Why Should We Give Thanks to God During Thankless Times?

Why Should We Give Thanks to God During Thankless Times? November 26, 2020

“Old Fig Tree,” Creative Commons

Many of us may feel there is little reason to give thanks this Thanksgiving. We may be facing relational, physical, mental, financial, occupational, and cultural challenges. The list could go on. These struggles may weigh heavily upon our faith. In the midst of such difficulties, we can take comfort from Habakkuk 3:17-19. The writer does not deny that life’s circumstances can be incredibly daunting. It looks like nothing seems to be working for him and his people and that all is lost. Even so, the prophet does not allow his circumstances to overwhelm and destroy his faith. In fact, his focus leads him to a higher plane of existence as he rejoices in the Lord.

Habakkuk 3:17-19 is a good spiritual wake up call for me on Thanksgiving, or any day for that matter. I read Habakkuk during my morning meditations yesterday and posted this reflection at Facebook:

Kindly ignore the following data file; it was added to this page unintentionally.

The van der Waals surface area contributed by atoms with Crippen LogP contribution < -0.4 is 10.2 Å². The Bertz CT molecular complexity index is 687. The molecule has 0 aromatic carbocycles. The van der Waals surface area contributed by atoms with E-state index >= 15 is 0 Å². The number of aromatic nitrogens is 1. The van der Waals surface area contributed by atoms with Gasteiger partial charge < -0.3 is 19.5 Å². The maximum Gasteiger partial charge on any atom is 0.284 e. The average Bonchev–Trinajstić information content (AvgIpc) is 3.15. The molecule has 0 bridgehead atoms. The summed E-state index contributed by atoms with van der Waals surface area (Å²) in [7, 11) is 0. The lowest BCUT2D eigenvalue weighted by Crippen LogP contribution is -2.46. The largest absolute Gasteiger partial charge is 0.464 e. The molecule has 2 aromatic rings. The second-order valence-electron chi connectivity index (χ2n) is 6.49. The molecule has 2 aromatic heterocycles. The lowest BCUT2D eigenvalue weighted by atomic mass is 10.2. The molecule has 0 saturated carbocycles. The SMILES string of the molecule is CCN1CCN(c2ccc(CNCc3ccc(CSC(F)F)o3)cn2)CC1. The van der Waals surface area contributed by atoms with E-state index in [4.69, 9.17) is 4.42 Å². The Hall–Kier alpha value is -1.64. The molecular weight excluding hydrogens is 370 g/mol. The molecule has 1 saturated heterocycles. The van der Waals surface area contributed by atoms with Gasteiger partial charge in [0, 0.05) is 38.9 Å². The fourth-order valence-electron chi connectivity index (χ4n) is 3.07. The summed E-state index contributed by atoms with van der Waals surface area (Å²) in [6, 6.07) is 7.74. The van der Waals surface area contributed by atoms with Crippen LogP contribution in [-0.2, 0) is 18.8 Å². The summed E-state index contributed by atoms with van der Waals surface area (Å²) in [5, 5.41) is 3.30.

Do I rejoice in God no matter my circumstances, or do I focus on my circumstances, which can easily take away my joy? The former focus on God will strengthen me to ascend to the heights. The latter will cause me to lose my footing, slip, and fall. As the biblical text below closes, it makes for a good praise song with stringed instruments.

“17 Though the fig tree does not blossom,

and no fruit is on the vines;

though the produce of the olive fails,

and the fields yield no food;

though the flock is cut off from the fold,

and there is no herd in the stalls,

18 yet I will rejoice in the Lord;

I will exult in the God of my salvation.

19 God, the Lord, is my strength;

he makes my feet like the feet of a deer,

and makes me tread upon the heights.

To the leader: with stringed instruments.” (Habakkuk 3:17-19)

I was so struck and thankful for what family and friends at Facebook shared in response about how they treasure and take to heart Habakkuk’s words for their own faith journey. I know a bit about the painful struggles of life that some of them experience and I gained greater confidence in the Lord in the midst of their own wrestling with God and taking to heart God’s word for daily life.